Fontainbleau with persimmons (and some pears...!)

Fontainbleau with persimmons (and some pears…!)

Today, Seattle friends came for lunch.  They’d already been in Provence for a week, eating truffles every time they turned around.  This, and the fact that all of these people are part of the Seattle food world,  meant that the bar was high.

Lunch itself posed no problem.  I had magret de canard produced near Louviers on the menu, and it is exquisite.  Before that, we’d have a salad of fresh-from-the-ground endive, dressed lightly with lemon juice, walnut oil and garlic, and topped with walnuts and bleu d’Auvergne.  It is irresistible. Appetizers were easy – they included yummy sweet and salty nuts seasoned with star anise, olive cookies, and a couple of pates we picked up at the market, along with thin slices of black radish on butter-slathered bread.

But dessert.  It posed une colle, a challenge. These friends have had my Tarte Tatin.  I could have made a winter fruit tart or a crumble, but I wanted to make something out of the ordinary.  What could it be?

I mulled over my options until my eye fell on a trio of ripe persimmons sitting on my kitchen counter.  Perfect.  I’d make fontainbleau, an ethereal blend of cream, yogurt, egg whites and vanilla sugar, an ideal foil to translucent slices of persimmon.

We all pitched into make lunch, which was languid and delicious.  As we settled into the fontainbleau a silence fell over the table until John, one of the guests, said “This is extraordinary.”  My day was made.

Fontainbleau is not just extraordinary on the palate, it is also extraordinarily simple to make.  Here is the recipe.  Garnish with whatever seasonal fruit you have on hand.

Fontainbleau with Persimmons

For the fontainebleau:

2 cups (500ml) low-fat yogurt

1 cup (400g) vanilla sugar

1 cup (250ml) crème fraîche

1 cup (250ml) heavy cream

3 large egg whites

Pinch fine sea salt

For the persimmons:

3 ripe persimmons, peeled and cut into eighths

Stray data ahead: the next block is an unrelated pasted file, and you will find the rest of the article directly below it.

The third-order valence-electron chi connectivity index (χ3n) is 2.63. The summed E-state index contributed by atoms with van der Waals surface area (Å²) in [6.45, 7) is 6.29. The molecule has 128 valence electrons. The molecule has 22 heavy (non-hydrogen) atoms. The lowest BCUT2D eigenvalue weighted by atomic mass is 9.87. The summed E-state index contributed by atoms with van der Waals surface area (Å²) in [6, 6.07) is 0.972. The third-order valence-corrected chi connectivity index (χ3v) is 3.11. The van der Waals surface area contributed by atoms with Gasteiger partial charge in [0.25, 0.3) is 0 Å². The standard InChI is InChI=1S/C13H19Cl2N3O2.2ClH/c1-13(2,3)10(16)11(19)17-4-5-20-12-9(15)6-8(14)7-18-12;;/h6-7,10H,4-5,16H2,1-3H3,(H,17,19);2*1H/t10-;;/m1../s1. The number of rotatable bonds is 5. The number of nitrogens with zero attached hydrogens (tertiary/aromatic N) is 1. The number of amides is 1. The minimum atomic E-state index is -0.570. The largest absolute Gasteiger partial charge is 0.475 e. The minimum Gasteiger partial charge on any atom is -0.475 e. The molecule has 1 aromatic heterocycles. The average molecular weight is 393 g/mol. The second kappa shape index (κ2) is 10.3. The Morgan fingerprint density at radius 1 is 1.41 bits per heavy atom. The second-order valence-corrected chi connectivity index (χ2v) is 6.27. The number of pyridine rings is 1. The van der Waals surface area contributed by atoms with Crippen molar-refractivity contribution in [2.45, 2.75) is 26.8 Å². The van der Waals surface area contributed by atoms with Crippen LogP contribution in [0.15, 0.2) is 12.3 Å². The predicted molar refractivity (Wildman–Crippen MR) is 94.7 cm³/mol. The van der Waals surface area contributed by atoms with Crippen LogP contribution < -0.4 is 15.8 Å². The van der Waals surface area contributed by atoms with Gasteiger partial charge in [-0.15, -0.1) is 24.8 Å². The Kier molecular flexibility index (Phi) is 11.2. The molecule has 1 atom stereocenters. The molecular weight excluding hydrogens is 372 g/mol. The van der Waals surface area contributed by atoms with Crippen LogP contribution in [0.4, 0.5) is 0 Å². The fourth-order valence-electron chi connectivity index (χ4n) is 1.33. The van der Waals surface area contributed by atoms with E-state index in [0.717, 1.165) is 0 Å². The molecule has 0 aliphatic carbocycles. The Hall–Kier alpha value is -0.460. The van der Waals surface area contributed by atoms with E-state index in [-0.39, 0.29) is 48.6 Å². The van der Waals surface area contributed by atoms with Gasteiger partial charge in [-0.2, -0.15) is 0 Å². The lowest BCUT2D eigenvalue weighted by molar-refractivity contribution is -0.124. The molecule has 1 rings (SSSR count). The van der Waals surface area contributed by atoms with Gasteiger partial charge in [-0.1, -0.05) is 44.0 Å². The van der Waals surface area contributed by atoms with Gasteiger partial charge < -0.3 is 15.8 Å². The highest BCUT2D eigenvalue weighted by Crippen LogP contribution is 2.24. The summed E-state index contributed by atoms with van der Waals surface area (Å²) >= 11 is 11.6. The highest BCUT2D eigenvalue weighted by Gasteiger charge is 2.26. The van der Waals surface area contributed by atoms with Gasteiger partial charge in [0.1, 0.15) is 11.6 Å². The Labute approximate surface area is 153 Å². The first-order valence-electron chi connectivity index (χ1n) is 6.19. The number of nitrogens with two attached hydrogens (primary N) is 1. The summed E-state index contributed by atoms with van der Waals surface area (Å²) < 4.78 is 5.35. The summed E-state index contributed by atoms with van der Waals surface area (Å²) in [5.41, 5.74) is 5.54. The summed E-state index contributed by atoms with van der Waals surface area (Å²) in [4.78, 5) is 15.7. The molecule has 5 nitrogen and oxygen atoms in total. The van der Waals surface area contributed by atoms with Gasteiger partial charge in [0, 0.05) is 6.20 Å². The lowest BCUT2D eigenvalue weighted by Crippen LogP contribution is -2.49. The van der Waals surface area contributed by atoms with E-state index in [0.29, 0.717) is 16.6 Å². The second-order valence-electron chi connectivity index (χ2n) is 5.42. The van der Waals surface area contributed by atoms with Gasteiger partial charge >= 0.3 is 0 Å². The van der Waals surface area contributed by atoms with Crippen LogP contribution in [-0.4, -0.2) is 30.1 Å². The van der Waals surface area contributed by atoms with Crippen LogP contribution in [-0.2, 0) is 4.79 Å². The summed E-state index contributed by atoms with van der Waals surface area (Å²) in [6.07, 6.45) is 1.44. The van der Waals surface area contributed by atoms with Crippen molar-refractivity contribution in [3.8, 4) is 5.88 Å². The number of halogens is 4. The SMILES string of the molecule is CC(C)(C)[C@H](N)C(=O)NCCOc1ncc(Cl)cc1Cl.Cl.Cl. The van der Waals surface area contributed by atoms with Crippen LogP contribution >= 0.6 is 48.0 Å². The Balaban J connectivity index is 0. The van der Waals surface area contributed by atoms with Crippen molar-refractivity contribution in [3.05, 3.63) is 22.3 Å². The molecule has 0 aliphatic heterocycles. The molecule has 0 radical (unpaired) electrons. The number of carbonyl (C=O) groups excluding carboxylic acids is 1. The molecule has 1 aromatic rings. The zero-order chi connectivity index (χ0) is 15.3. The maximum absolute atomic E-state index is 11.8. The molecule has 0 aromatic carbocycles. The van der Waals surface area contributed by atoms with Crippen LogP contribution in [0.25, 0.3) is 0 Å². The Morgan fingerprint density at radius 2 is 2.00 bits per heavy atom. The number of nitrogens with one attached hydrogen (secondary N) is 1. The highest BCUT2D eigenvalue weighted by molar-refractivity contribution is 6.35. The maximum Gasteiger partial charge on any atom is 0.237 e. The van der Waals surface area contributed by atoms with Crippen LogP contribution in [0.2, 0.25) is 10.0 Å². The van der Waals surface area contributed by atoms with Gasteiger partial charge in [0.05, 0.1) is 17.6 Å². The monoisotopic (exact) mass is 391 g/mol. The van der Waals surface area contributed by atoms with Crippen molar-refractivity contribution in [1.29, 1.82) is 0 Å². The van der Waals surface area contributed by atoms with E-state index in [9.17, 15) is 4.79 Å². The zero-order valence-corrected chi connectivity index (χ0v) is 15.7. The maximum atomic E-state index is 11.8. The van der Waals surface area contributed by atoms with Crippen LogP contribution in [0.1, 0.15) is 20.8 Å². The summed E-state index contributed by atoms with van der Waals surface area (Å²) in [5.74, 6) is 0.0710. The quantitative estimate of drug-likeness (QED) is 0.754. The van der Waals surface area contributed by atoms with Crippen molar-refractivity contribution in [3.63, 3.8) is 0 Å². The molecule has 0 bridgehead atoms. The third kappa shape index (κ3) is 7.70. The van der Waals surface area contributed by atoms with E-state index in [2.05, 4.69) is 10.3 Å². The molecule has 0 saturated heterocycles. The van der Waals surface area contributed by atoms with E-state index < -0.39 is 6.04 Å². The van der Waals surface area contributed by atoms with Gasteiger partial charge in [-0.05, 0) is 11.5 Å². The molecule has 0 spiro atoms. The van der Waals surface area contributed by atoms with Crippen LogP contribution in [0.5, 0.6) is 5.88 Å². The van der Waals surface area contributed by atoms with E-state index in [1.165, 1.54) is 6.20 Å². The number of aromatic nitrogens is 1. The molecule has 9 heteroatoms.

1.  In a large mixing bowl, combine the yogurt and all but 2 tablespoons (30g) of the sugar.

2.  In a second bowl, whip the creams until stiff, then fold into the yogurt mixture.

3.  In yet another bowl, whip the egg whites with the fine sea salt until stiff, add the reserved 2 tablespoons of sugar, and whip until glossy, about another 20 seconds.  Gently fold the egg whites into the yogurt-cream mixture.

4.  Transfer the mixture to a 6 cup (1.5liter) cheesecloth-lined perforated mold, such as a strainer.  Cover the mold, and place it in a bowl in the refrigerator. Refrigerate for 24 hours.

5.  To serve, unmold the fontainbleau onto a large serving platter and remove the cheesecloth. Surround it with the fruit slices and serve immediately.

8 to 10 servings

 

 

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4 Responses to Fontainbleau

  1. Molly M says:

    This sounds like it is well worth breaking my New Year’s resolution to cut down on desserts…Thank you Susan for this recipe!

    • Susan says:

      Molly, remember, it’s “just” dessert. Make it when you have ten over for dinner, and taste a little! You will love it!

  2. […] These are just a few ideas for the versatile persimmon – they’re great for dessert too. I have a friend in France who serves them alongside a frothy, creamy confection she calls Fontainbleau. […]

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